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FIG. 1.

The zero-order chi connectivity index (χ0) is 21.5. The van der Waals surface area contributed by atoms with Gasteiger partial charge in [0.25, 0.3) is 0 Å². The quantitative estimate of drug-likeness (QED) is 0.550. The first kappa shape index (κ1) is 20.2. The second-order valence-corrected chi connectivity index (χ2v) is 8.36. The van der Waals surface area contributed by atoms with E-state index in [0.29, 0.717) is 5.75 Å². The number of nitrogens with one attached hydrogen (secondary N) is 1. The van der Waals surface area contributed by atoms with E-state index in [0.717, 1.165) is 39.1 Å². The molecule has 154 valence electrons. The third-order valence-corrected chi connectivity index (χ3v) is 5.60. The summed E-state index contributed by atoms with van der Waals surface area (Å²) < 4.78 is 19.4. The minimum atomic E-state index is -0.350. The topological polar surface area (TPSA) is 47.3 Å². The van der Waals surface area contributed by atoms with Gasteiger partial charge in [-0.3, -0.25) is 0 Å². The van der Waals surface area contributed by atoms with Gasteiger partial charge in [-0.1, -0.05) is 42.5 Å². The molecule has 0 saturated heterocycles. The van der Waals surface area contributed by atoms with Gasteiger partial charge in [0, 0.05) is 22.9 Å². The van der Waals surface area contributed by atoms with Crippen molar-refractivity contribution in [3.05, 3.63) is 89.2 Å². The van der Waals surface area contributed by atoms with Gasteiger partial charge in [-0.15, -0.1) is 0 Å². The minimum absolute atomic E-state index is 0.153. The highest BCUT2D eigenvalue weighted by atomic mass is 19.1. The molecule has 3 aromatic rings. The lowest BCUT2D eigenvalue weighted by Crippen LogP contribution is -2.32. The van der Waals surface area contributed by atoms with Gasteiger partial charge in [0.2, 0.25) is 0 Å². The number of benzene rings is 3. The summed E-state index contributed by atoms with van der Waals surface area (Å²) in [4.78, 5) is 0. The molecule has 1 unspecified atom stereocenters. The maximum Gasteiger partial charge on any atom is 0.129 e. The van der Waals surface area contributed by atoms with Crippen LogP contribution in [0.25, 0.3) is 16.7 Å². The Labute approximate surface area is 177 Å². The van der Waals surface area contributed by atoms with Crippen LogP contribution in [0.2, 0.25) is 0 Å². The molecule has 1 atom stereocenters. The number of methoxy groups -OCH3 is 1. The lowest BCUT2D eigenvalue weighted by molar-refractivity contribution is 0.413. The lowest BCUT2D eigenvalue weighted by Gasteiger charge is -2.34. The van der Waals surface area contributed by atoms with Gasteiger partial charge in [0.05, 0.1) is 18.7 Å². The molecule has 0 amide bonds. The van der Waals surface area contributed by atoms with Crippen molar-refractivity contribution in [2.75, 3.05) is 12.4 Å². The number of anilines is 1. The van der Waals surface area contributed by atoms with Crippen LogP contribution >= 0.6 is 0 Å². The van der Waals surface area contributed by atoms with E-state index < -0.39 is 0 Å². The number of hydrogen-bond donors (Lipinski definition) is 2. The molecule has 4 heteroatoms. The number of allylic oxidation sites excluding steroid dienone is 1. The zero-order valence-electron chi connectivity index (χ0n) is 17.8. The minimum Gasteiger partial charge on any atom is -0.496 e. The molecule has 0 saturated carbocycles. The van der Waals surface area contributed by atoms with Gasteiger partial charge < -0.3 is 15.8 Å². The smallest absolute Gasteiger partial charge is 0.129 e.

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Organization of the various -omes in a hierarchical fashion. The comprehensive DNA sequence in a cell is the genome, which consists of coding regions, shown as gray bars. The coding process begins with the expression of DNA to the respective RNA species, which consists of the transcriptome. The transcription process is dictated by several factors, including the interaction of proteins and metabolites with DNA and the presence/absence of the required cellular machinery. The mRNA species are translated to form proteins (proteome). As shown in the figure, there may not exist a one-to-one correspondence between proteins and genes. The various interactions between proteins, DNA, and metabolites, called the interactome, is the key determinant of any cellular process. The solid arrows represent the flow of biological information, while the dashed lines show possible interactions between various cellular components. Proteins are the functional entities that carry out the actual metabolic process by interconverting metabolites (metabolome). Any observed phenotype such as growth and product formation is the net result of all these cellular events. Therefore, capturing information at just one stage of the process (transcription, translation, etc.) will not reveal the cause and effect relationships between cellular components. It is necessary for the metabolic engineer to understand these relationships in order to accurately design and control biological systems.

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